The Shrew Soft client is even more difficult to work with than OpenVPN in most ways. With OpenVPN you can export a client configuration right from pfSense and be running in a couple minutes. With Shrew Soft it's all manual config (you can save it and import it to other clients later, but still a lot of manual work).



  • OpenVPN sounds like just the ticket then. Thanks for all the info folks, even if some of it seems to presented in a somewhat aggressive manner. Not sure if I have taken the wrong pill in the past, but a few chill-pills wouldn't go amiss today, that's for sure.


  • Banned

    @jimp:

    The Shrew Soft client is even more difficult to work with than OpenVPN in most ways. With OpenVPN you can export a client configuration right from pfSense and be running in a couple minutes. With Shrew Soft it's all manual config (you can save it and import it to other clients later, but still a lot of manual work).

    Yeah, I just wasted a day with configuring that thing… It works. Between exactly defined sites A and B. Explicitely said in the contract that there is absolutely no guarantee it's gonna work elsewhere, not that it will work once they've reconfigured their routers, DNS, CAs or anything else in any way.


  • Rebel Alliance Developer Netgate

    @doktornotor:

    @jimp:

    The Shrew Soft client is even more difficult to work with than OpenVPN in most ways. With OpenVPN you can export a client configuration right from pfSense and be running in a couple minutes. With Shrew Soft it's all manual config (you can save it and import it to other clients later, but still a lot of manual work).

    Yeah, I just wasted a day with configuring that thing… It works. Between exactly defined sites A and B. Explicitely said in the contract that there is absolutely no guarantee it's gonna work elsewhere, not that it will work once they've reconfigured their routers, DNS, CAs or anything else in any way.

    Using Shrew Soft is better these days now that we do support pushing settings to IPsec using mod cfg. It's not quite that dire in most cases now. It used to be absolutely horrible to use (not Shrew Soft's fault at the time, but our lack of auto support). Now with the right settings on both ends it's tolerable, but still quite a ways behind OpenVPN in practically every way.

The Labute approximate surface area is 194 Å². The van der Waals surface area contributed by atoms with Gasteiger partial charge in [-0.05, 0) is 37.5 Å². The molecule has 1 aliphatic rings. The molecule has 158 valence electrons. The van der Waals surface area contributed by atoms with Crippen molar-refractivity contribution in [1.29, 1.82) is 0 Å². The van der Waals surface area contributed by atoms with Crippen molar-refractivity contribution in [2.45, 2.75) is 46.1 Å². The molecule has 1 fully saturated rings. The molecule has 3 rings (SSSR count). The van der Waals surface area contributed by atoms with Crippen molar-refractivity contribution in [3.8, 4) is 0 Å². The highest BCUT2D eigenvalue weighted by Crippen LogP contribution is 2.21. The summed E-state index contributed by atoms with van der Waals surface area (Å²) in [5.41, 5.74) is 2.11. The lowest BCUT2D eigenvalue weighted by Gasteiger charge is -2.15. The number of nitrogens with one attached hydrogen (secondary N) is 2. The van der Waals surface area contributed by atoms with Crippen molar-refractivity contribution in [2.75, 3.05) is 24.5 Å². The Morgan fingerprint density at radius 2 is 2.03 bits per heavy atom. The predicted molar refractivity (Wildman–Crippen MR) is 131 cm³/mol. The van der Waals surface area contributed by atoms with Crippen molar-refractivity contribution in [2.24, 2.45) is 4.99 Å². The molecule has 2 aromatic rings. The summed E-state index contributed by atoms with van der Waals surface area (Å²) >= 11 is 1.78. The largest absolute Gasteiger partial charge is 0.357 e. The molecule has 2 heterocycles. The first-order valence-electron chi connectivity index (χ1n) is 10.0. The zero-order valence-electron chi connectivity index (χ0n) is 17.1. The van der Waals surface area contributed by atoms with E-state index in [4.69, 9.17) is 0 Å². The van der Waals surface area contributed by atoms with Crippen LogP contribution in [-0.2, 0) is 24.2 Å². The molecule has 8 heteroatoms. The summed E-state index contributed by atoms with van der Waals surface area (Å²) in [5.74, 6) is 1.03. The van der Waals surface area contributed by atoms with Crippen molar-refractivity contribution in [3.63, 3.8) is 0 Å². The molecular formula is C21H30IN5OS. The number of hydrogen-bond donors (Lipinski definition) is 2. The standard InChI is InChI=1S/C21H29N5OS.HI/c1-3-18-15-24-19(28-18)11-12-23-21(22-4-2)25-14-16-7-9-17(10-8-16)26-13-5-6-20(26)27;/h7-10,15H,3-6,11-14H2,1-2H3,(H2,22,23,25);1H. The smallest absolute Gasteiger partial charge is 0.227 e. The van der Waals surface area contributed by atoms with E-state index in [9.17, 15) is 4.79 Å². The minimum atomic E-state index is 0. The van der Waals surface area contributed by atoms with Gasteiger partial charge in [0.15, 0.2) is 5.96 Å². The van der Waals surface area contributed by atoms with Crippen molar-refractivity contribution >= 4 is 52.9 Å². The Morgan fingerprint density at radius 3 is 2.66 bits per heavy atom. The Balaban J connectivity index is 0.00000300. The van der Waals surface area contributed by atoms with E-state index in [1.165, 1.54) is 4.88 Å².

• @kejianshi:

    There are only two good reasons to run the VPNs built into Microsoft vs. Openvpn.
    1.  So much legacy infrastructure and legacy clients thats all you can support reliable/universally.  Not often the case.
    2.  The Admin is a moron.  Happens alot.

    To play devil's advocate wrt "native" MS VPN, what about using GPO to provision VPN client settings ?


  • Banned

    Already been said there's no support for L2TP/IPsec in pfSense. Nothing to push, will not work.



  • To summarize:

    pfSense supports IPsec IKEv1 using the standard "ipsec-tools" package (also used by most Linux distros)

    Windows prior to 7 wants L2TP/IPsec, not plain IPsec IKEv1. That does not work with pfSense.
    Windows 7 and later actually has native IPsec but uses IKEv2 (not IKEv1). Which again does not work with pfSense.

    PPTP is considered deprecated, but anyway pf lacks a PPTP-proxy.



  • GPO wouldn't make anything rolled into microsoft more reliable (or even as reliable) than openvpn.  Just easier.



  • Okay, that all seemed easy enough to get set up - my client is connected. Am I correct in thinking that the rule created by the OpenVPN wizard (looks like a * * * * * * allow-all rule) should mean that anyone connecting via the VPN has access to everything?


  • Rebel Alliance Developer Netgate

    Yes that's correct. You can tighten that up as needed of course.



  • Brilliant. I can't actually ping or reach anything at the moment, but I've not read any of the docs yet, so I'll go and check up on some of the OpenVPN-related stuff.

    Thanks, all.

    M


  • Rebel Alliance Developer Netgate

    The client needs to run as Administrator (unless you're using the openvpnmanager gui running it as a service) or it can't add routes.

    To make sure you're actually pushing routes to the client, ensure you have the "local network" box filled in, or that you have the option set to redirect the client gateway so that all traffic goes over the tunnel.



  • Hmmmm.
    Which version of windows are you using?

    If its not windows XP, you need to right click the install file and "run as admin" otherwise you get connected but won't route you anywhere.
    If you didn't install it as admin, easy fix is uninstall it, then reinstall (Run as admin this time).

    Occasionally you get an issue where you have to allow it in your firewall rules on a windows box, depending on the firewall.